Look for Alternatives to Tuition Hikes

Tuition at the University of California could be going up again. At the system’s recent Board of Regents meeting, reported the Contra Costa Times, “Administrators presented four budget scenarios … to help the Board of Regents plan future budgets. Under the rosiest scenario – which is unlikely, given the state’s financial crisis – UC would raise tuition 8 percent per year, starting in 2012.” UC President Mark G. Yudof threatened last month that, if Gov. Jerry Brown’s tax increases weren’t passed, tuition could increase by 32 percent.

Already, tuition for undergraduates jumped 8 percent in November, to $11,124. The previous year, tuition went up by 32 percent.

But before the 10-campus UC system bumps up tuition yet again, it should look to alternatives, especially cost-cutting, Vicki Murray told us; she’s an education studies senior policy fellow at the Pacific Research Institute. She pointed out that most avenues for knowledge are decreasing in costs. Computers, the Internet, online books and online encyclopedias, all have rapidly become less expensive, and in some cases are free.

Most of the Great Books of the Western World now are free online. Foreign language and other study sources also abound. Free online lectures are numerous. And the Massachusetts Institute of Technology has put almost its entire curriculum online for free.

Ms. Murray said that universities, including the UC system, could save money by foregoing “big buildings, large sports facilities and dormitories” in favor of more online learning. Although small-group teaching still is valuable, impersonal lecture classes with hundreds of students in large auditoriums could be more cheaply conducted online.

She pointed to her study, available online, “10 Questions State Legislators Should Ask About Higher Education,” which includes many suggestions to save money while providing a better education.

Then there are the immense costs of professors’ pay and pensions. Ms. Murray noted that being a tenured university professor is one of the few jobs where you do less even as your time on the job increases, and your pay rises.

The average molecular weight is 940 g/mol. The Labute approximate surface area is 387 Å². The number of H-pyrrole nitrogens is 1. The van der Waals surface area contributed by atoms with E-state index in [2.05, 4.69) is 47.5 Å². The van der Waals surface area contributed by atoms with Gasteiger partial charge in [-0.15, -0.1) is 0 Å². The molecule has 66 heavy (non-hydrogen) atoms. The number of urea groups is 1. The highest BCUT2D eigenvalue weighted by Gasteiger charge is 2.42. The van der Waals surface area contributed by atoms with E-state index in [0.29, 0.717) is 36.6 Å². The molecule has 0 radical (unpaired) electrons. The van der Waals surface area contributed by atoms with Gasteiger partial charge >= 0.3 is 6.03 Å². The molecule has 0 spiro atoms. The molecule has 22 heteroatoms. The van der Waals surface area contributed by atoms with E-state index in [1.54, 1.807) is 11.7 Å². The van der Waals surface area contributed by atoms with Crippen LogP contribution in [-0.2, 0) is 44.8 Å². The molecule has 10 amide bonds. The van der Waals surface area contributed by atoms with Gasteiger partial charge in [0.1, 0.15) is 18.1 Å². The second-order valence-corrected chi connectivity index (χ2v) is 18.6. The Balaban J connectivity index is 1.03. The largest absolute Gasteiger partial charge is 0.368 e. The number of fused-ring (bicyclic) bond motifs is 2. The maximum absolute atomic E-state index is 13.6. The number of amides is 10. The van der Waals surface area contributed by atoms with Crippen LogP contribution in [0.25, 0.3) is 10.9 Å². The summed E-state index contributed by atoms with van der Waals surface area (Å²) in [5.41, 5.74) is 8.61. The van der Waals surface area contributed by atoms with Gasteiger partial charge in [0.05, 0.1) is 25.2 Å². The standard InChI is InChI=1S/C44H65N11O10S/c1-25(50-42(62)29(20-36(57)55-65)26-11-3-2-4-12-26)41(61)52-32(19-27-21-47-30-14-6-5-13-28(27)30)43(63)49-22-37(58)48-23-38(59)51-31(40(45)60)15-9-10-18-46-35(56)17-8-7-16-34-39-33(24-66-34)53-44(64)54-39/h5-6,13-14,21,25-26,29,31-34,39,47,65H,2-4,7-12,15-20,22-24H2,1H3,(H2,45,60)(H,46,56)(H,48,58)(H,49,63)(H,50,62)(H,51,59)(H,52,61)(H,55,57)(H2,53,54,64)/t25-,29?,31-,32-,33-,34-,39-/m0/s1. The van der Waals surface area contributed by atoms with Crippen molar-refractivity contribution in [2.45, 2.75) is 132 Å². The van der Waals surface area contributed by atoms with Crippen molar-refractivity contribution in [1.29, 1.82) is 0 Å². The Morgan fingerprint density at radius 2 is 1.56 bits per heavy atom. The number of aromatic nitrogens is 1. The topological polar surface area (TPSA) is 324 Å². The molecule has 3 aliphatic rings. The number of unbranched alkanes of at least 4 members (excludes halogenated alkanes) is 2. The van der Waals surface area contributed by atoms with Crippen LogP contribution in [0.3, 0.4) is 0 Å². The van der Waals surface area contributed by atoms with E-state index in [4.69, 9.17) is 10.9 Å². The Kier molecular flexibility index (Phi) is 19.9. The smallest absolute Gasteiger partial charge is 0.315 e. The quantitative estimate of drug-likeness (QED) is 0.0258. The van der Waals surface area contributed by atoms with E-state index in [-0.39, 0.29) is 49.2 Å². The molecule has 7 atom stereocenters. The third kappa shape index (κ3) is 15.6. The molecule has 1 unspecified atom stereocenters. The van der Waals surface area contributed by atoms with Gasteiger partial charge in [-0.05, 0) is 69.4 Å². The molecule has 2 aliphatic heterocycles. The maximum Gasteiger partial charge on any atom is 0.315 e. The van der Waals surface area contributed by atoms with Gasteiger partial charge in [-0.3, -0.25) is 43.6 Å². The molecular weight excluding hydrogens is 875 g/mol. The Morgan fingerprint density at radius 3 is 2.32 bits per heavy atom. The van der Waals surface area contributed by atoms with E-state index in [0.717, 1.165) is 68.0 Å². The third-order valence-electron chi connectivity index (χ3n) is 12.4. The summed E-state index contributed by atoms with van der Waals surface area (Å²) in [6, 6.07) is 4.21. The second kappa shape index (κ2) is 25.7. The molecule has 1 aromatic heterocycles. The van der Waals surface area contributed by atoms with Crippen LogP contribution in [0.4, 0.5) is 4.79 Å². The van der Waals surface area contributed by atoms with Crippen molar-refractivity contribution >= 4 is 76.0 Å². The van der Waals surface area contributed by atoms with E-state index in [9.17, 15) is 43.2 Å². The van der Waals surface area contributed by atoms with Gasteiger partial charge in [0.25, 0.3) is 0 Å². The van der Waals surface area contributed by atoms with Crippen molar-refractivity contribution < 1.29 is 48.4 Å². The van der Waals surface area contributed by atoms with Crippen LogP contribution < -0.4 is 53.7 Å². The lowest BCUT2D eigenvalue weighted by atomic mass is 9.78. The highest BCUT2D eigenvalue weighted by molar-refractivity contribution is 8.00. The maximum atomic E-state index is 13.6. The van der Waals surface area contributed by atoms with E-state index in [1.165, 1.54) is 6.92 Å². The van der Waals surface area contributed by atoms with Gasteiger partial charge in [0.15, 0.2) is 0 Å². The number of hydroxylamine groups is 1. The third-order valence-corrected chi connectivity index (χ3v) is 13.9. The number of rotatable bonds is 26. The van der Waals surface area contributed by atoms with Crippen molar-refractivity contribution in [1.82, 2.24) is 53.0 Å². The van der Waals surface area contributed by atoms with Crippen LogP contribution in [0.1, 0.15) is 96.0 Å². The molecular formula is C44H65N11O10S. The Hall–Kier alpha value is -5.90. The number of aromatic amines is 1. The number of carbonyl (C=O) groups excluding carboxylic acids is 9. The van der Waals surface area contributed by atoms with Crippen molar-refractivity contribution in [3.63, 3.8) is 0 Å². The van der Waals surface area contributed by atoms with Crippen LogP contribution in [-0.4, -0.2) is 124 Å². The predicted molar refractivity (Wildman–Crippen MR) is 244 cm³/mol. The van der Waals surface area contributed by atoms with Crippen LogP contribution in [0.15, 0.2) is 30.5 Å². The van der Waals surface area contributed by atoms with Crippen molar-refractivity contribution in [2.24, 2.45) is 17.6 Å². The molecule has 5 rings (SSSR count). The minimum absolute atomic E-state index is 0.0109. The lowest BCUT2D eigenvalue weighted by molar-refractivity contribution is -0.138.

Coaches of major intercollegiate sports can make seven figures, but regular professors also can do very well. For example, Timothy H. McCalmont, professor of clinical dermatology and dermatology at UC San Francisco, made $2.1 million that year.

Then there are the pensions, which seem underfunded everywhere in California government. As the Oakland Tribune reported in November, the UC “pension plan is underfunded by at least $6.3 billion because neither the university nor its employees made payments into the system for two decades – while, at the same time, sweetening benefits.”

Of course, the best solution for this problem would be to start privatizing parts of the UC and other state school systems. Why shouldn’t they work like Chapman, Stanford, USC and other private universities, with the taxpayers off the hook and the poor given ample scholarships?

In the meantime, it’s obvious that, instead of imposing tuition increases that especially hit middle-class students, the UC Regents and the California Legislature should look at ways to slim down bloated university budgets, salaries and pensions, and look to innovative new ways of teaching.

Nothing contained in this blog is to be construed as necessarily reflecting the views of the Pacific Research Institute or as an attempt to thwart or aid the passage of any legislation.

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